Adding peephole optimization to GCC

I have been working on GCC for some time around, and would like to share some of my excursions within the GCC land -;) Adding a peephole optimization is a good starting point as it’s one of the easiest ways to modify GCC and also gives me an opportunity to talk a bit about my first non-trivial GCC contribution, which was also my GSoC 2014 project.

A view of GCC from 10k feet

The architecture of GCC and it’s build process merits a post of it’s own, this is a very simplified overview of the process. Roughly GCC is divided into three high level components — The front end, the so called “middle end” and the back-end.

The front-end deals with language issues, like lexical analysis and parsing, and ends up constructing a common abstract syntax tree, which is called “GENERIC” in GCC’s parlance. GENERIC is a tree-based high-level intermediate representation that is common to all the GCC front-ends.

The GENERIC IR is then lowered down to another lower-level IR called GIMPLE, which is GCC’s version of three-address code. A statement in three-address code can atmost have three operands. This makes it similar to structure of assembly while remaining target agnostic, which makes it suitable for machine independent optimizations. To illustrate the point, consider the following C expression:

x = (a * b) + (c * d) - e;

In a three-address code format, it would look as:

_1 = a * b
_2 = c * d
_3 = _1 + _2
_4 = _3 - e
x = _4

Where the variables _1, _2, _3, _4 are compiler-generated temporaries.

The next step in the compiler is to build a control-flow graph (CFG for short) of the function. A node in the CFG, represents a basic-block (a sequence of straight-line GIMPLE statements), and control flow is represented as edges between the basic-blocks. The compiler automatically adds dummy entry and exit blocks for purpose of data-flow analysis.

The representation is then lowered to SSA form, which is the choice of IR for modern compiler optimizations. The notable distinction of SSA form compared to traditional three-address-code format is that an assignment of a variable is only allowed once. This simplifies implementation of several optimizations by making use-def chains explicit in the IR and also a singleton (since there’s only one def). For more details on SSA, check these CMU slides.

The compiler then does most of the machine independent optimizations on this SSA form, and then lowers it to the third and final intermediate representation in GCC called “register transfer language” or RTL for short. RTL is a low-level IR used for target-dependent optimizations and code-generation.

Peephole Optimization

A peephole optimization / folding is one of the simplest optimizations done in the compiler. One example would be to convert a * 2 to a << 1 assuming that left-shift is faster than multiplication which is true of most processors. Folding of expressions is done on all the IR’s within the compiler. In this post, I would mainly focus on folding at GENERIC and GIMPLE level.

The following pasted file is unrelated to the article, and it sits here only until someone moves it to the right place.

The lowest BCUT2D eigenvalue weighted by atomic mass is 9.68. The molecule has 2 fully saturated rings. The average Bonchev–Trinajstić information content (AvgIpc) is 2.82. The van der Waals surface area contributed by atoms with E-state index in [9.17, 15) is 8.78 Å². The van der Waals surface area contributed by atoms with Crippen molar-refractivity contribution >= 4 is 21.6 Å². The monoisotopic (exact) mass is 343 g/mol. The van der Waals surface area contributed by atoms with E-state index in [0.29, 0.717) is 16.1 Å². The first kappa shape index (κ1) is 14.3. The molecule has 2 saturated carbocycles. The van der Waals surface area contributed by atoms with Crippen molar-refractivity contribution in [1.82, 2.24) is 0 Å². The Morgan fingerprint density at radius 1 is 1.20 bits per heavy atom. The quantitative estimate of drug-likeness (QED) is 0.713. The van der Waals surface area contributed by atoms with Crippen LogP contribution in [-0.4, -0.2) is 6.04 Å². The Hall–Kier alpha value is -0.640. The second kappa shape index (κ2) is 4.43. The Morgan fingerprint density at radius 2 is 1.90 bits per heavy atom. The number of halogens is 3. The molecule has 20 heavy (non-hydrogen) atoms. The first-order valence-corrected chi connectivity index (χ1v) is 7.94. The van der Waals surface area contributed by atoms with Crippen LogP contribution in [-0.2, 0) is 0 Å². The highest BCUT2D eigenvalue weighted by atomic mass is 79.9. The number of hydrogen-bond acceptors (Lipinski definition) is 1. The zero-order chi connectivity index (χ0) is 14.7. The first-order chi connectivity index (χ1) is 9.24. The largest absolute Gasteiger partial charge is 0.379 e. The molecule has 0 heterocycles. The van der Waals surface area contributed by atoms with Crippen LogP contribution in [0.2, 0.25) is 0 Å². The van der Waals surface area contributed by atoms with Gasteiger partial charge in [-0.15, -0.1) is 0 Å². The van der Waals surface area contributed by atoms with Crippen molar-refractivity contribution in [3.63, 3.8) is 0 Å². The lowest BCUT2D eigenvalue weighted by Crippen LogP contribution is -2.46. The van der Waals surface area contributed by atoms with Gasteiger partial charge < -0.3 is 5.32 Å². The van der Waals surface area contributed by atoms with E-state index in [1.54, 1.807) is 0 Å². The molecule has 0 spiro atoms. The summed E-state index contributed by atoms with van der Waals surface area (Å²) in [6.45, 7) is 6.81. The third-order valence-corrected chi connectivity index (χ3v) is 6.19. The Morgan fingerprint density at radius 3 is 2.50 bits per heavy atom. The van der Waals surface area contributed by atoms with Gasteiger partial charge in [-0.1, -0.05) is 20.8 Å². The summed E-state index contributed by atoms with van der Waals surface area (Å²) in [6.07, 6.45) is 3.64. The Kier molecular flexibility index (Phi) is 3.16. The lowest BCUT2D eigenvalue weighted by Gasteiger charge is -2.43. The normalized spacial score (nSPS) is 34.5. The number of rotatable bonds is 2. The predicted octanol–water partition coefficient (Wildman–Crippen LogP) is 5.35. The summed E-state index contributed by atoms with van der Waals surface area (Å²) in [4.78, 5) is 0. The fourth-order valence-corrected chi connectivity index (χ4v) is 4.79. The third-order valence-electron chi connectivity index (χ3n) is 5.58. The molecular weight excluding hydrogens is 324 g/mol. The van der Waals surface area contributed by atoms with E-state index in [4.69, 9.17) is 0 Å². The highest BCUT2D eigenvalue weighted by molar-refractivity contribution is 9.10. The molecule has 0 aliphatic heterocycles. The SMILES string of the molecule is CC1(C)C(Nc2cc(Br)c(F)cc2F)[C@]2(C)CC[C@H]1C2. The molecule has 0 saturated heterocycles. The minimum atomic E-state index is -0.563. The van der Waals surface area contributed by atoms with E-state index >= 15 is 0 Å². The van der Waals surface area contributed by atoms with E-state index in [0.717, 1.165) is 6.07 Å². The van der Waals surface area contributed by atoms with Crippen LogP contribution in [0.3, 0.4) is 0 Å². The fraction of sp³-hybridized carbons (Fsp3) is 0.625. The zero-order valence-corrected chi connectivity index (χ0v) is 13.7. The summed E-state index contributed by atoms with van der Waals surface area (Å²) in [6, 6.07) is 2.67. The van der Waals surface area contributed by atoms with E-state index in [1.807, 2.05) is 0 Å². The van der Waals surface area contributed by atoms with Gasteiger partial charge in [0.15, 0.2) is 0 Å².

GCC has a robust GENERIC folder in fold-const.c, that works on folding a single expression. However there was no real GIMPLE folder, which would fold statements at the granularity of basic block level. To illustrate the point, consider this expression:

x = (a / 2) * 2;  // assume 'a' is unsigned

It would be represented as a single expression in GENERIC and would get folded to a & ~1.

However if it’s written in the following form explicitly in source:

t1 = a / 2;
t2 = t1 * 2;
x = t2

The GENERIC folder would no longer be able to fold it because in GENERIC, these would be represented as three different expressions. Hence the need for a GIMPLE based folder, that can do foldings at a basic-block level.

GIMPLE shares some internal data-structures with GENERIC, most notably ‘tree’, for representing operands. For sake of convenience, when there was no real GIMPLE folder, the GIMPLE statements in basic block were converted back to GENERIC representation for folding and then again lowered down to GIMPLE! This was both a design kludge and computationally expensive process in the compiler. But writing an entire GIMPLE folder from scratch was a huge task! Also implementing two different versions of same pattern wasn’t pretty from a maintainence perspective.

To address these issues, Richard Biener, a prolific GCC developer, posted a proposal on the mailing list, to create a new domain specific language for writing folding patterns called “match.pd”, and a tool (genmatch.c) that would read these patterns and emit C code that does folding on both GENERIC (generic-match.c) and GIMPLE (gimple-match.c). Thus implementing a pattern once, enabled it to be available for both IR’s and also in a friendlier format. Targeting RTL at the same time would have been much harder. My GSoC project under Richard’s guidance was to create an initial version of genmatch.c.

Aside — Building GCC

Before we proceed further with the code, here’s a quick primer on building a modern version of GCC on a recent Ubuntu distro. I expect it to be similar for other distros, but I have never tried so far.

sudo apt install build-essentials flex bison
sudo apt-get build-dep gcc
mkdir gnu-toolchain
cd gnu-toolchain
git clone
cd gcc
# Make a *separate* build dir, which is sibling to gcc/
cd ..
mkdir stage1-build
cd stage1-build
../gcc/configure --enable-languages=c,c++ --disable-bootstrap --disable-multilib
nohup make -j$(nproc) >err 2>&1 &

If all goes well, there should be an executable called “cc1” within stage1-build/gcc/ directory. cc1 is the actual C compiler binary. We would be using it directly (and not the driver) for testing purposes.

Writing a match.pd pattern

Let’s add a simple transform to gcc: sin²(x) + cos²(x) -> 1.

double f(double x)
return (__builtin_sin(x) * __builtin_sin(x))
+ (__builtin_cos(x) * __builtin_cos(x));
double g(double x)
double t1 = __builtin_sin (x);
double t2 = t1 * t1;
double t3 = __builtin_cos (x);
double t4 = t3 * t3;
    return t2 + t4;